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Q:If I'm a British Citizen but live overseas, can I still apply to join the Royal Marines?

Living overseas is not a problem as long as your nationality is in our eligible group. Approaching your embassy is often a good way to get started on the application process from overseas.

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Q:I'm in my late twenties. Will I find the training more difficult than the younger guys?

Your age is not a problem - we will allow people to join anytime before their 33rd birthday. Older recruits tend to have more life skills than the younger guys, and this can mean they actually find training easier.

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Q:I'm interested in becoming a sniper in the Royal Marines. Do I need to undertake general duties before I can specialise?

Upon completion of recruit training, everyone will serve 12 months in a Commando unit to gain necessary experience. You can apply to be a sniper on completion of these general duties.

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Q:I'm interested in the Mountain Leader specialisation. Would this just be a teaching role or would I do operational duty?

No you wouldn't just teach. There are a number of positions for Mountain Leader Officers (MLOs) and there are plenty of them in the front line.

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Q:I'm worried about the physical demands of training. What if I can't cope?

As long as you can pass the prerequisite tests, pull-ups and 3 mile run, then you are at the starting level we need. The training is designed to build you up to the required standard over 32 weeks - we don't expect you to be a Royal Marines Commando before you start!

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Q:Is it possible to choose which barracks I am stationed at?

We will always try to accommodate your requests. It's not always possible to give everyone the barracks they want, but we always try.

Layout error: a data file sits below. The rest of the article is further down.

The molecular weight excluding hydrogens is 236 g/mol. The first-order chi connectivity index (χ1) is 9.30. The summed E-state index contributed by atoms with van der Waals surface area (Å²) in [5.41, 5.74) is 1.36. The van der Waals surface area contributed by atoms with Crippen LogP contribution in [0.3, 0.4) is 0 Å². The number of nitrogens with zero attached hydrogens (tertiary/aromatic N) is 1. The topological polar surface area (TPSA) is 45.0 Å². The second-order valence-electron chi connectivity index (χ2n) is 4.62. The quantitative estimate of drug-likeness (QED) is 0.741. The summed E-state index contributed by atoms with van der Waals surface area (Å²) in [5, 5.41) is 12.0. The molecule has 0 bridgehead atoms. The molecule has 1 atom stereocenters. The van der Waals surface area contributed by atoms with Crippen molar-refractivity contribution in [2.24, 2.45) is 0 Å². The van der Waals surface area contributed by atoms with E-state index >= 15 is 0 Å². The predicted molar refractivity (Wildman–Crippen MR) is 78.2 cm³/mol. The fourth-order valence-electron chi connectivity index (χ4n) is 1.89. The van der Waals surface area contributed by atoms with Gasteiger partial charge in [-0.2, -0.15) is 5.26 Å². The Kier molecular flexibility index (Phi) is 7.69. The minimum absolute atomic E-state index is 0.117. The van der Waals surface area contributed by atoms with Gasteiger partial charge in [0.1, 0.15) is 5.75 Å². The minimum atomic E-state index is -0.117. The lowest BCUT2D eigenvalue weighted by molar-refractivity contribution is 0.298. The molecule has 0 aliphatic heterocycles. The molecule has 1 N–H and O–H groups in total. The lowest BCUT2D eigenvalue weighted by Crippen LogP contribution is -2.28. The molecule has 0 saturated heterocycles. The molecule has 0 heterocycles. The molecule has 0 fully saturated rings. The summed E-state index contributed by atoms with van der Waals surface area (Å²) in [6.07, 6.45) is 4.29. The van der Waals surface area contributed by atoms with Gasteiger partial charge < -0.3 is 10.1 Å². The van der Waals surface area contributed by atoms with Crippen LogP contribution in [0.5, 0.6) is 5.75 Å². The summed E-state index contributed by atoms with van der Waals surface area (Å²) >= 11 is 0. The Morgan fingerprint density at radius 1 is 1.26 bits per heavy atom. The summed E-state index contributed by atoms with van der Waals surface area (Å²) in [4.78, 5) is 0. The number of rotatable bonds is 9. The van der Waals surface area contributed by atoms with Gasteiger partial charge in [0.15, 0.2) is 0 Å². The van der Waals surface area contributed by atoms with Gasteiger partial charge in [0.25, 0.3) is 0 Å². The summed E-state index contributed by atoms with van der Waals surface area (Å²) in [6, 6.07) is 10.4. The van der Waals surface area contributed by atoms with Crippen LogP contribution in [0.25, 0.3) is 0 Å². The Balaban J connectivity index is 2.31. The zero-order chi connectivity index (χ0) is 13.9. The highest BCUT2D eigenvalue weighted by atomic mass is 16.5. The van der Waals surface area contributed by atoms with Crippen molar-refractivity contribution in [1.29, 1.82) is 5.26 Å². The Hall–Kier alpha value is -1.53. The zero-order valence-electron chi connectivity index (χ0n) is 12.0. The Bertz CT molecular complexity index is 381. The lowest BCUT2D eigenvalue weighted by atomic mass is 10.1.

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Q:Is there an ethnic/ equal opportunities policy for the Royal Marines?

The Naval Service is fully committed to the application of equality of opportunity for all its employees within the framework of the law, irrespective of gender, race, ethnic origin, sexual orientation, religion or social background. All serving personnel have equality of opportunity for employment and advancement based upon ability. The Naval Service makes every effort to accommodate religious and cultural requirements including dietary needs within constraints imposed by operations, health and safety and duty of care.

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Q:My mum's worried about me joining the Royal Marines. What can I tell her to reassure her?

People who care about you will always worry - it's natural! The best way to reassure people is to keep them informed and get them involved in your application process.

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Q:Should I complete college or university before applying to the Royal Marines?

It is always beneficial to get an education. However if you feel ready to start your life as a Royal Marines Commando sooner rather than later, we have a policy of life-long learning, so you'll be able to gain qualifications throughout your career in the Royal Marines.

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Q:Should I have my hair cut before I arrive for basic training?

Don't worry too much about your hair, we'll give you a haircut when you arrive!

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Q:There's something about the assault course that scares me. Will I get over it?

Whatever makes you nervous about the assault course today, won't be a problem by the time you actually come to do it. You will have had weeks of the world's best training and will be both physically and mentally strong enough to overcome your fears.

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Q:What advice would you give to someone who is attending a PRMC?

Make sure you arrive fit, with a positive attitude, and give it your best. Don't compare yourself to others. Remember that the PRMC is for you to demonstrate you have potential to become a Royal Marines Commando, not to already be one. All we ask is that you give it 100% effort. You have nothing to lose, so go for it!

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Q:What are the different roles and trades within the Royal Marines?

There are a lot of options open to both Commandos and Officer Commandos when it comes to specialisation. For example, for Commandos, we need everything from Chefs to Heavy Weapons experts to Vehicle Mechanics.

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Q:What are the entry requirements?